What is an Adjustable Rate Mortgage (ARM)?

An adjustable rate mortgage, or ARM, has an initial period with a fixed interest rate. When that ends, the interest rate becomes variable and may change annually as rates change on the broader market. When interest rates go up, your monthly mortgage payment may increase, but when interest rates go down, your monthly mortgage payments may decrease.

You may want to consider an ARM if:

  • Your income will rise enough in the coming years to comfortably handle any increase in payments
  • You plan to move prior to any interest rate adjustments to your ARM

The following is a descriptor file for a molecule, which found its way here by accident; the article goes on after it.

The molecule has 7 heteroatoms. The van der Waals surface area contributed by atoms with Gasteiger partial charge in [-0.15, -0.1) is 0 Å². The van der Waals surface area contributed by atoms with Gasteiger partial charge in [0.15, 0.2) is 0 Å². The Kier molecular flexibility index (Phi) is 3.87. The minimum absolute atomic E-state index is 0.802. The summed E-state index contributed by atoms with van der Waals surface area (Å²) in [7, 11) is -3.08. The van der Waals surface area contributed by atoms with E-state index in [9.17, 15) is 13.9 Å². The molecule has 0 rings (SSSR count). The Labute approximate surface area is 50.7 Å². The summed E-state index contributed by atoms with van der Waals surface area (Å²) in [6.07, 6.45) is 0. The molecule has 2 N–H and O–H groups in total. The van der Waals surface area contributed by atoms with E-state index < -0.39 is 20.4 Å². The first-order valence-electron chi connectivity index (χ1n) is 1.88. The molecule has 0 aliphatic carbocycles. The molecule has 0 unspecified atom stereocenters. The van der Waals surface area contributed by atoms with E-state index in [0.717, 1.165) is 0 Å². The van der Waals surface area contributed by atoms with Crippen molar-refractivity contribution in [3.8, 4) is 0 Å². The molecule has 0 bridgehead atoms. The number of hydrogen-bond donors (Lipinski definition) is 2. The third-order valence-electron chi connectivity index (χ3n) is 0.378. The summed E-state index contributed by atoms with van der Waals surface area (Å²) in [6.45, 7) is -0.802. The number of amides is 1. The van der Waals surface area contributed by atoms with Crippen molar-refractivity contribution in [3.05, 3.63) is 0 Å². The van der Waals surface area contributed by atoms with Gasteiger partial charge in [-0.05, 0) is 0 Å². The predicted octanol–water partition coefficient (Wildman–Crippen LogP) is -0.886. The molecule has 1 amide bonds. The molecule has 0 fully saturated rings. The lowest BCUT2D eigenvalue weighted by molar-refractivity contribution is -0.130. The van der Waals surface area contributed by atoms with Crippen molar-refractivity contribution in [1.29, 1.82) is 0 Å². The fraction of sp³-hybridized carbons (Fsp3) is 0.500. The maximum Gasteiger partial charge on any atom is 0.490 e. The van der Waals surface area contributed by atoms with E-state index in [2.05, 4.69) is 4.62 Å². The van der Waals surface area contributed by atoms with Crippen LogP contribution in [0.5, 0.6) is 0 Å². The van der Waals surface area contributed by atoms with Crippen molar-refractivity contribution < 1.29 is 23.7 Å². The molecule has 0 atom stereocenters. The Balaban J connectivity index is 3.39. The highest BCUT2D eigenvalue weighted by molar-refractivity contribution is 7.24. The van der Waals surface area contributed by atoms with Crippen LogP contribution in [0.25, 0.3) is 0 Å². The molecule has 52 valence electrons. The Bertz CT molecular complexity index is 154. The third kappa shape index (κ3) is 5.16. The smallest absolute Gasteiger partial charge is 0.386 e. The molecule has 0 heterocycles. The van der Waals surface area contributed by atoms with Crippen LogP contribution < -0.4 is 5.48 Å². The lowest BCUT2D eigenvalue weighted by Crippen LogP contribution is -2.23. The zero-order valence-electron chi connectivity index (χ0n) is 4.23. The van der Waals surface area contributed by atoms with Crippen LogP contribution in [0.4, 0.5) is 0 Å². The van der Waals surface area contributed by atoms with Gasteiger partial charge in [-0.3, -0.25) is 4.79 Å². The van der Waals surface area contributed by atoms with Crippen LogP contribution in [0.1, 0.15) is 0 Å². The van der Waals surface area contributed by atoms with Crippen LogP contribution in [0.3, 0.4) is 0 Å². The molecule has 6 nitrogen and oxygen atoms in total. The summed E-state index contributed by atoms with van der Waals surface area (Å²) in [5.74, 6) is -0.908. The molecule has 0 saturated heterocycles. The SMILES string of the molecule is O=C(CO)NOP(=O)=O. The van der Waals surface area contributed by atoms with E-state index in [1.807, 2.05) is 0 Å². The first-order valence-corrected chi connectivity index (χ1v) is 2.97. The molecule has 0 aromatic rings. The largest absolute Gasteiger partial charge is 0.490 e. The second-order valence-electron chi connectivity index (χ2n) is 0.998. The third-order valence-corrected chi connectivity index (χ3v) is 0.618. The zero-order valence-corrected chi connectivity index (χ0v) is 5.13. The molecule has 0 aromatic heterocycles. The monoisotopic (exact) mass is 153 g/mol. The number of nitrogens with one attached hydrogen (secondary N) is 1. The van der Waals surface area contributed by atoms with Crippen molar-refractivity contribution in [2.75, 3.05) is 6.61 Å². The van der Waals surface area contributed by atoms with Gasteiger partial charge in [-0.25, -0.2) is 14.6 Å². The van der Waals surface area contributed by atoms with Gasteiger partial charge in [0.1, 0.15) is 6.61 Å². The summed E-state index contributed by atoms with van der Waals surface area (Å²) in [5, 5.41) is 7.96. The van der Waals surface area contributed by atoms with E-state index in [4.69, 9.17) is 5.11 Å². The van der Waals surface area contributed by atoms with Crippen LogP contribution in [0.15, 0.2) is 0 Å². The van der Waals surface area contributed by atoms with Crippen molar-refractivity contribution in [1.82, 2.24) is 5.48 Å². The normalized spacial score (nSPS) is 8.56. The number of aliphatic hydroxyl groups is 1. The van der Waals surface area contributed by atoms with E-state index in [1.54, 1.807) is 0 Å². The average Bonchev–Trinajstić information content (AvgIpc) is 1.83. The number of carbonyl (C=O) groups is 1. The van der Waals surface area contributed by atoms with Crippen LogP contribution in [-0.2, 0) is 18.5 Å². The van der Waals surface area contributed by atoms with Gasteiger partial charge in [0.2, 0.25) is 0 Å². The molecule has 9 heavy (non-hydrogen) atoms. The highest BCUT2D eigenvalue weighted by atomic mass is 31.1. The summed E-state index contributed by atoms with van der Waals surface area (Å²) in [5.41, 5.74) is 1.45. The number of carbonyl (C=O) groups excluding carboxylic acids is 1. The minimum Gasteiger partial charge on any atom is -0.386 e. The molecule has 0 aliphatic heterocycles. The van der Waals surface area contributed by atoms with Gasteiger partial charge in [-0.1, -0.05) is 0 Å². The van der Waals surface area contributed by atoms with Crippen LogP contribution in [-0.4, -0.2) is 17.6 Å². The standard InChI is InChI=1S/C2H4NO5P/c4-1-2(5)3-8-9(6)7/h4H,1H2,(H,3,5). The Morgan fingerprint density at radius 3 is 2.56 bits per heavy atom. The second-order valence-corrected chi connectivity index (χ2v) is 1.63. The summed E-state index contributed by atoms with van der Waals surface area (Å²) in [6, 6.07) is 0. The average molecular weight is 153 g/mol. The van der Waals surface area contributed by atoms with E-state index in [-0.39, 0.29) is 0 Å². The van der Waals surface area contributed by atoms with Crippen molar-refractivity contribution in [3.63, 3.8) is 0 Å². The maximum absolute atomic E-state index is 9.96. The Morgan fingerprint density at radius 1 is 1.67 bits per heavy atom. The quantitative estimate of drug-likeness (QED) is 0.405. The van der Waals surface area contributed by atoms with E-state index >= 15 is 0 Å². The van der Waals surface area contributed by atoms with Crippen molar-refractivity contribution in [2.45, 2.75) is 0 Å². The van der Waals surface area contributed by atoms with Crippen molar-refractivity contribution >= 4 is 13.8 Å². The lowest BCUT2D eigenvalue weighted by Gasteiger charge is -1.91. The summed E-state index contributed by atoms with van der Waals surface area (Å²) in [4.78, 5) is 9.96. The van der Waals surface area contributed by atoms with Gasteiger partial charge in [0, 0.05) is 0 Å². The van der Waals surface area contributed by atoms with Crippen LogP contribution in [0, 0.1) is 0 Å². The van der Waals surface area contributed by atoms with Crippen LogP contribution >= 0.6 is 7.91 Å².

• You need a lower initial rate to afford the home you want

Veridian's ARMs:

  • Adjust annually after the initial period of 5, 7, or 10 years.
  • Have a yearly cap of 2% on interest rate increases and a lifetime cap of 6%.
  • Are always tied to a financial index. For new ARMs, the index is the one-year London Interbank Offered Rate, or Libor.
  • Always have a margin that is added to the index to determine the adjusted interest rate. For new ARMs, the margin is 2.75%.
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All information provided through this site is intended to be accurate. However, there may be inaccuracies from time to time which we will make every attempt to correct immediately.

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